The case against the FCC's Net neutrality plan

The commission's proposed restrictions on broadband providers are riddled with ticking time bombs and loopholes, Stanford Law Fellow Larry Downes argues.

Editors' note: This is a guest column. See Larry Downes' bio below.

I've managed to slog through the 107-page "Notice of Proposed Rulemaking" (PDF) issued late last week by the Federal Communications Commission.

Let me save you the trouble of reading the 185 numbered paragraphs, 310 footnotes, and three appendices, including separate statements from each of the five commissioners: there's nothing to see here, folks.

First, let's be clear about what has not happened. No new law was passed. No new federal regulations were enacted. No decisions were made.

Instead, the FCC proposed draft rules to codify the six Net neutrality principles Chairman Julius Genachowski outlined in his speech on September 21. Now begins the process of gathering comments and other testimony. Later, the FCC will vote on whether to adopt the rules or to amend them, or just call the whole thing off.

The basic thrust of the proposed rules, as nearly everyone knows by now, is to keep broadband Internet access providers from managing last-mile network traffic in ways that discriminate, pro or con, based on content, applications, or devices. Access providers would be banned from restricting or throttling services that the provider doesn't like, for example, perhaps because they compete with more expensive alternatives the provider or one of its business partner offers. The proposed rules would apply to all broadband access, including wireless.

The comment process, which runs until March 2010, is open to anyone. The FCC is clearly expecting lots of comment. The document itself asks more than 100 questions, including whether the new rules are necessary, whether the commission should enforce them without detailed regulations but instead on a "case by case" basis, and even whether the commission has the legal authority to enact new rules in the first place.

1. We don't need no stinking jurisdiction
The last question hints at one of many ticking time bombs. Although the FCC has for years published policy statements regarding open networks, the commission's authority to enforce those policies is far from clear. Under the 1996 Telecommunications Act--the last major rewrite of federal communications law--only traditional phone services delivered by traditional phone companies are regulated as common carriers.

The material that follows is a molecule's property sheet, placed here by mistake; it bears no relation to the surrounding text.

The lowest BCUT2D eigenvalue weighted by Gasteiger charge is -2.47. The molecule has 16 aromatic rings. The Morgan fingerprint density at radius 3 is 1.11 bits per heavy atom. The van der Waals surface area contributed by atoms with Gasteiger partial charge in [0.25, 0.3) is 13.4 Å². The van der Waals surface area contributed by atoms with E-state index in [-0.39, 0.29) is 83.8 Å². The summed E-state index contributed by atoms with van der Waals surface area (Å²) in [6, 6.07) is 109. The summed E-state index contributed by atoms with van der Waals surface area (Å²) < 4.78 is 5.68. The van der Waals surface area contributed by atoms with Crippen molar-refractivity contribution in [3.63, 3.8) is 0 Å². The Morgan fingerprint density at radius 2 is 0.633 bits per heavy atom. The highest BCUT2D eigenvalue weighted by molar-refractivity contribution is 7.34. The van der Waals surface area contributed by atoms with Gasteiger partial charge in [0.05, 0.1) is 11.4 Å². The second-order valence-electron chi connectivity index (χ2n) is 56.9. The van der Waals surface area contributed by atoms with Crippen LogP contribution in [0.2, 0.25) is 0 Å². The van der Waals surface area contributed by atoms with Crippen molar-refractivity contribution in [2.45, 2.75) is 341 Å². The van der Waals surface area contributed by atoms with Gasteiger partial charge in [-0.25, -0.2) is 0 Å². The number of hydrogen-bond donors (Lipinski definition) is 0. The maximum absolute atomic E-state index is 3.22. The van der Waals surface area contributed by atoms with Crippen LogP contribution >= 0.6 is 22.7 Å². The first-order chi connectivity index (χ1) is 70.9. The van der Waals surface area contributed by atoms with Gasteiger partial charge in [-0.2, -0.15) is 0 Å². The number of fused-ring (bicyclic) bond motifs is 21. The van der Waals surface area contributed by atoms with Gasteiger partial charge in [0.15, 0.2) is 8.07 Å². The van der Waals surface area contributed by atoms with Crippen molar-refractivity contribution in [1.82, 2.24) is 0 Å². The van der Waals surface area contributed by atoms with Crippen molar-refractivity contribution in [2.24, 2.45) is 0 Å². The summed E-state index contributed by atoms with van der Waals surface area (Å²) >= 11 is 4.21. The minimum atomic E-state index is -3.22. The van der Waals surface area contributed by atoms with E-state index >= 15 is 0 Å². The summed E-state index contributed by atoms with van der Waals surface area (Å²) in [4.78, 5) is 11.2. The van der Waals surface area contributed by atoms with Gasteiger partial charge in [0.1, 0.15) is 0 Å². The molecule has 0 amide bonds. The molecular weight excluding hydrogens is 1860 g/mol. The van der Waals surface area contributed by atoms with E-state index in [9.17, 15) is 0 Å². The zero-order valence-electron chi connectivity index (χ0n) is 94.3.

If the FCC has any authority to regulate broadband access, it comes from what Genachowski calls the agency's "ancillary jurisdiction." But Comcast has already challenged that jurisdiction, in a lawsuit pending in a federal court of appeals. If the FCC loses that case, the proposed rules may come to a quick demise.

The same FCC that now casts itself as savior of the open network has grown increasingly aggressive and prudish in policing content in its traditional job as regulator of over-the-air television.

In arguing against ancillary jurisdiction, Comcast has found a surprising ally: the Electronic Frontier Foundation. The advocacy group--strong supporters of the principles of neutrality--believes that the commission has no authority to issue these rules without sweeping new authority from Congress. Regulating neutrality under ancillary jurisdiction, the EFF worries, is a cure far worse than the disease; a "power grab that would leave the Internet subject to the regulatory whims of the FCC long after Chairman Genachowski leaves his post."


What's the risk? For one thing, "ancillary" jurisdiction could also be applied, as the EFF points out, to the creation of new Internet decency standards. (Congress has tried repeatedly to regulate Internet content since 1996, only to be overturned by the courts.) The same FCC that now casts itself as savior of the open network, after all, has grown increasingly aggressive and prudish in policing content in its traditional job as regulator of over-the-air television. A federal court, for example, recently threw out the $550,000 fine levied in the Janet Jackson wardrobe malfunction case from the 2004 Super Bowl.

Speaking of power grabs, recall that the FCC has tried repeatedly, at the strong urging of media lobbyists, to force electronics and software manufacturers to implement the so-called broadcast flag. Responding to a signal embedded in programming, TVs, DVRs, and computers would be forced to limit the ability of consumers to time-shift programming, a capability we've enjoyed since the invention of the VCR.

Another federal court stopped that madness. Mandating the design of electronics and operating systems, the judges sneered, was no more in the FCC's power than "regulating washing machines." That rebuke hasn't stopped the FCC from trying again and again.